Fertility and aphrodisiacs in the 17th Century

I‘m a bit old fashioned. I grew up on letters rather than email and I can still remember the excitement of opening my first ever, proper, letter. It was from my grandfather and he was responding to the first letter I had ever written.

I feel a little sorry for kids today. I doubt their first ever email will be quite so memorable. And it’ll probably not be from somebody they love and admire. It’ll probably be from Google.

I digress. My problem is I still treat emails a bit too much like letters. I still read every single one I receive at work, however dull they might appear. This has downsides. Time wasted on spam, lengthy ploughing through an inbox after a holiday.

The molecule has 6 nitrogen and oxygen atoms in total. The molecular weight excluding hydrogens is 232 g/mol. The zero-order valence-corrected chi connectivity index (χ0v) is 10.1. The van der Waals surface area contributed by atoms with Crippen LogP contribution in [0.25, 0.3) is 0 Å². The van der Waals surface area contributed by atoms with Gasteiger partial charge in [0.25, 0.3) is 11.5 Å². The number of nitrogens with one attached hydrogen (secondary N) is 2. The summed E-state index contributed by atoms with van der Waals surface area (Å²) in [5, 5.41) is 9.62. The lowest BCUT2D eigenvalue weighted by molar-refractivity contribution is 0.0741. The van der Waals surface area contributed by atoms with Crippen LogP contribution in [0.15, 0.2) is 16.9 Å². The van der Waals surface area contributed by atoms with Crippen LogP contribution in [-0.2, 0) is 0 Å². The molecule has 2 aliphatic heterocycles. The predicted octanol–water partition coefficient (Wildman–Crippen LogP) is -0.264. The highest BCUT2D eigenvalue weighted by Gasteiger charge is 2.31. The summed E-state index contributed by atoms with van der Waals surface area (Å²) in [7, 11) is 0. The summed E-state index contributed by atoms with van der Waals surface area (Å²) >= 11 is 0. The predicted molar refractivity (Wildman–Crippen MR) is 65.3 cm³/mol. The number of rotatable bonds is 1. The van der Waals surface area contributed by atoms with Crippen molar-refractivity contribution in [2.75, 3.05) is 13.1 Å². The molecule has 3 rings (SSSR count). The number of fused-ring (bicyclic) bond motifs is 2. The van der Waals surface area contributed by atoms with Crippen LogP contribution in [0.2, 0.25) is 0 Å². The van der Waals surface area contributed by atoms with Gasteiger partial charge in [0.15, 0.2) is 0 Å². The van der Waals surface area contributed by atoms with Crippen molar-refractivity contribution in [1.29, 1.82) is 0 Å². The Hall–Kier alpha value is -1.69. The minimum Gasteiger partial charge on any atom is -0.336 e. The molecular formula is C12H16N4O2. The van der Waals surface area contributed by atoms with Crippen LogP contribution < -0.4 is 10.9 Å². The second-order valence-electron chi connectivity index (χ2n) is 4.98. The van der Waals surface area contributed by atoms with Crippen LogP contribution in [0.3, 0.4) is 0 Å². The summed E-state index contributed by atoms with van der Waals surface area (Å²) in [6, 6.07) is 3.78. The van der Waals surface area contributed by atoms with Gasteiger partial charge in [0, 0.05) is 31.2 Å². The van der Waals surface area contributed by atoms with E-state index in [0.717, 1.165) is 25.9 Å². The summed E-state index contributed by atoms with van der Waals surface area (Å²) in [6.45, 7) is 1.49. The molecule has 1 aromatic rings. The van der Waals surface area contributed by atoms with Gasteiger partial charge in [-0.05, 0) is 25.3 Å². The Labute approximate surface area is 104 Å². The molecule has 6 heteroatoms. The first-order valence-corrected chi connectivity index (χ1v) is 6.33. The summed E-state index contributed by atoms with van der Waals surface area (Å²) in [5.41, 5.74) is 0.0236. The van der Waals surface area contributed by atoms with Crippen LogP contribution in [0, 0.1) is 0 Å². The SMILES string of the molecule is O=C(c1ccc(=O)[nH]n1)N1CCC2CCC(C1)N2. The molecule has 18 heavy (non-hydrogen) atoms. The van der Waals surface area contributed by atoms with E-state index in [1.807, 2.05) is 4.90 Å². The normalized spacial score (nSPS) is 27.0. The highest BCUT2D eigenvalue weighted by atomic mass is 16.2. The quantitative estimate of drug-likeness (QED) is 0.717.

But.

There was this email from Wellingborough Borough Council some time ago. It was a decent little local ultra story about repairs to some town centre mosaics.

About two thirds of the way down (yes, I really do read them) it emerged one of the mosaics (dated to the 1980s, so not very old) depicted the town’s ancient Red Well. Its what? Well, turns out this well had mysterious properties which aided fertility. And they were famous enough to attract the attentions of Henrietta Maria, wife of the ill-fated King Charles I.

And I was hooked. As an occasional escape from more serious investigative pieces about education and homeless London families being put out to pasture in Luton, my time was spent exploring this peculiar world of fertility tourism.

The result was a piece called Fertility Towns: Is there ever something in the water?

It seems to have been fairly well received, with more than 500,000 people reading it on the first day of publication.

And I got to reveal that “powdered womb of a rabbit” was once an aphrodisiac.

Sometimes, being a little old fashioned has its benefits…

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